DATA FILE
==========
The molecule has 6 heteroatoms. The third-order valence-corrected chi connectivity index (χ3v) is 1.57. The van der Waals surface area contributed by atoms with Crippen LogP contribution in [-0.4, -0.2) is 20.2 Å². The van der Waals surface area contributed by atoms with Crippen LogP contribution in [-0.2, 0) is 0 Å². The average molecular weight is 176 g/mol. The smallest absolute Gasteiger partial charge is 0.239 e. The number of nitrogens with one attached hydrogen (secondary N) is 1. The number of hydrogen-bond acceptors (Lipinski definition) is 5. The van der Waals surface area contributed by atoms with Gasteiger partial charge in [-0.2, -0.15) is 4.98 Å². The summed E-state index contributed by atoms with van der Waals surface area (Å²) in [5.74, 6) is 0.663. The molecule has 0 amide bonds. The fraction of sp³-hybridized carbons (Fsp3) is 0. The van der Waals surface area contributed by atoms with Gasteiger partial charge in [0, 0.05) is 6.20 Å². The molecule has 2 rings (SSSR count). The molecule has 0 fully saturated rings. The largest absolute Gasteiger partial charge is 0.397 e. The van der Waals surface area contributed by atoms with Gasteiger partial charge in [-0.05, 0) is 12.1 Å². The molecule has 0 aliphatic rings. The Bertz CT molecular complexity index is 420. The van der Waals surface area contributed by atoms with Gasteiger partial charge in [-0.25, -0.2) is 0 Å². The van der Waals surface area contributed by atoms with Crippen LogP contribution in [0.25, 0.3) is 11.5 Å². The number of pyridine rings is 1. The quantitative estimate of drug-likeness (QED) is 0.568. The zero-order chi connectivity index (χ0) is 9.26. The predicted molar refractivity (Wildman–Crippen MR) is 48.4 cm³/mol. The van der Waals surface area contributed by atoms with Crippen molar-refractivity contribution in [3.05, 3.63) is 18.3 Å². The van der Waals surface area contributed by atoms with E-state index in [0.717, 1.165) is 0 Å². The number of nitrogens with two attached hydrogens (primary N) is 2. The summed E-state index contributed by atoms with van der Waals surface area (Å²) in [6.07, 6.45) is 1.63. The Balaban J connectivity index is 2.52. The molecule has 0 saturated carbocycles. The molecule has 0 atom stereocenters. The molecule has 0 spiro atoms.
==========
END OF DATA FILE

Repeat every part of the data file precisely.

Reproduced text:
The molecule has 6 heteroatoms. The third-order valence-corrected chi connectivity index (χ3v) is 1.57. The van der Waals surface area contributed by atoms with Crippen LogP contribution in [-0.4, -0.2) is 20.2 Å². The van der Waals surface area contributed by atoms with Crippen LogP contribution in [-0.2, 0) is 0 Å². The average molecular weight is 176 g/mol. The smallest absolute Gasteiger partial charge is 0.239 e. The number of nitrogens with one attached hydrogen (secondary N) is 1. The number of hydrogen-bond acceptors (Lipinski definition) is 5. The van der Waals surface area contributed by atoms with Gasteiger partial charge in [-0.2, -0.15) is 4.98 Å². The summed E-state index contributed by atoms with van der Waals surface area (Å²) in [5.74, 6) is 0.663. The molecule has 0 amide bonds. The fraction of sp³-hybridized carbons (Fsp3) is 0. The van der Waals surface area contributed by atoms with Gasteiger partial charge in [0, 0.05) is 6.20 Å². The molecule has 2 rings (SSSR count). The molecule has 0 fully saturated rings. The largest absolute Gasteiger partial charge is 0.397 e. The van der Waals surface area contributed by atoms with Gasteiger partial charge in [-0.05, 0) is 12.1 Å². The molecule has 0 aliphatic rings. The Bertz CT molecular complexity index is 420. The van der Waals surface area contributed by atoms with Gasteiger partial charge in [-0.25, -0.2) is 0 Å². The van der Waals surface area contributed by atoms with Crippen LogP contribution in [0.25, 0.3) is 11.5 Å². The number of pyridine rings is 1. The quantitative estimate of drug-likeness (QED) is 0.568. The zero-order chi connectivity index (χ0) is 9.26. The predicted molar refractivity (Wildman–Crippen MR) is 48.4 cm³/mol. The van der Waals surface area contributed by atoms with Crippen molar-refractivity contribution in [3.05, 3.63) is 18.3 Å². The van der Waals surface area contributed by atoms with E-state index in [0.717, 1.165) is 0 Å². The number of nitrogens with two attached hydrogens (primary N) is 2. The summed E-state index contributed by atoms with van der Waals surface area (Å²) in [6.07, 6.45) is 1.63. The Balaban J connectivity index is 2.52. The molecule has 0 saturated carbocycles. The molecule has 0 atom stereocenters. The molecule has 0 spiro atoms.